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The IO monad is for isolating effects to maintain referential transparency in your software. Essentially you create a description of your effects of which is performed as the last action in your programme. The IO is lazy and will not be evaluated until the perform (alias run) method is called.


IO[A](fn: () => A): IO[A]

The constructor for the IO monad. It is a purely functional wrapper around the supplied effect and enables referential transparency in your software.

IO(() => $("#id").val()) => $("#id").val())
IO.of(() => $("#id").val())
IO.unit(() => $("#id").val())
IO.pure(() => $("#id").val())

Creating an IO from a pimped function


Wraps a supplied function in an IO. Assumes no arguments will be supplied to the function.

(() => $("#id")).io()


Returns a function that will return an IO when one parameter is supplied.

(id => $(id)).io1()

or more simply




Aliases: bind, chain

IO[A].flatMap(fn: A => IO[B]): IO[B]

Perform a monadic bind (flatMap) over the effect. It takes a function that returns an IO. This will happen lazily and will not evaluate the effect.


IO[A].map(fn: A => B): IO[B]

Performs a map over the result of the effect. This will happen lazily and will not evaluate the effect.


Aliases: perform, performUnsafeIO

Evaluates the effect inside the IO monad. This can only be run once in your programme and at the very end.

...and undocumented

  • join
  • takeLeft
  • takeRight
  • ap


Say we have a function to read from the DOM and a function to write to the DOM. This example uses jQuery.

const read = id => $(id).text()

const write = (id, value) => $(id).text(value)

On their own both functions would have a side effect because they violate referential transparency. The read function is dependent on an ever changing DOM and thus subsequent calls to it would not produce the same result. The write function obviously mutates the DOM and so it too is not referentially transparent, as each time it is called, an effect occurs.

We can modify this functions so that instead of performing these side-effects they will just return an IO with the yet-to-be-executed function inside it.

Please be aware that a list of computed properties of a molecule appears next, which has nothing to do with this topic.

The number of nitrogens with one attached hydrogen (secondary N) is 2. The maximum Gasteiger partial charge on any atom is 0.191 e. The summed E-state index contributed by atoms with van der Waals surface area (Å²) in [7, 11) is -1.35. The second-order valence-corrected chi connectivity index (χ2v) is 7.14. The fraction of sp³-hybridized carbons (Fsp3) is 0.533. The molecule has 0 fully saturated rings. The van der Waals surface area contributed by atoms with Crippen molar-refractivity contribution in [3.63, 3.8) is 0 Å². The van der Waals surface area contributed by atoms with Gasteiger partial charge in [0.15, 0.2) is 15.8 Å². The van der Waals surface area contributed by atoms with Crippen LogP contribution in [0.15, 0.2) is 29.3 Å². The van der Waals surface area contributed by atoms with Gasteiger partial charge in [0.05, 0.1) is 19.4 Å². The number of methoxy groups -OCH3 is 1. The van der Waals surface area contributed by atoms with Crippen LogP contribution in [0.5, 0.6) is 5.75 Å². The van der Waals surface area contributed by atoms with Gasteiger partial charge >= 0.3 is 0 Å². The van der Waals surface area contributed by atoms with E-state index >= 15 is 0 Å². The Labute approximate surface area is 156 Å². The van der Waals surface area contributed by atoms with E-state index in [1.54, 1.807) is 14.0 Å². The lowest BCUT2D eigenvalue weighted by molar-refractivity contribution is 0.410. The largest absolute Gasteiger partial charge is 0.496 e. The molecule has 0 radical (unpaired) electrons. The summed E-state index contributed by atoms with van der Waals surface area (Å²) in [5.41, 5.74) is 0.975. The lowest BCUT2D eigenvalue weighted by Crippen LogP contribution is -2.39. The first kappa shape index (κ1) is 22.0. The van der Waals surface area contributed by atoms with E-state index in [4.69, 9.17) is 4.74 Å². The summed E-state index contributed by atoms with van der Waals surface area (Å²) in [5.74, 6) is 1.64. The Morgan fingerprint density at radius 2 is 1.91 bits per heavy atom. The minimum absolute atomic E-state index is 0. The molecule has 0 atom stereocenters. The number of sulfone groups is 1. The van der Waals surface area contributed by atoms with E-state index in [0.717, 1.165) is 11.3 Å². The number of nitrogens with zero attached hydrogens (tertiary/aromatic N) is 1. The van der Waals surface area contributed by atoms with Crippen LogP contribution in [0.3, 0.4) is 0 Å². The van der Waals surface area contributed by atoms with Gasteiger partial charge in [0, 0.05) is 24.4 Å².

const read = id => IO(() => $(id).text())

const write = id => value => IO(() => $(id).text(value))

You can call write(id) until you are blue in the face but all it will do is return an IO with a function inside.

We can now call map and flatMap to chain this two effects together. Say we wanted to read from a div, convert all the text to uppercase and then write back to that div.

const toUpper = text => text.toUpperCase()

const changeToUpperIO = read("#myId").map(toUpper).flatMap(write("#myId"))

So what is the type of changeToUpperIO? Well it is the IO type. And that means at this stage, nothing has been executed yet. The DOM has not been read from, the text has not been mapped and the DOM has not been updated. What we have is a referentially transparent description of our programme.

In other pure functional languages such as Haskell we would simply return this type back to the runtime, but in JavaScript we have to manage this ourselves. So now let's run our effect.

Now our DOM should be updated with the text converted to upper case.

It becomes much clearer which functions deal with IO and which functions simply deal with data. read and write return an IO effect but toUpper simply converts a supplied string to upper case. This pattern is what you will often find in your software, having an effect when you start (i.e. reading from a data source, network etc), performing transformations on the results of that effect and finally having an effect at the end (such as writing result to a database, disk, or DOM).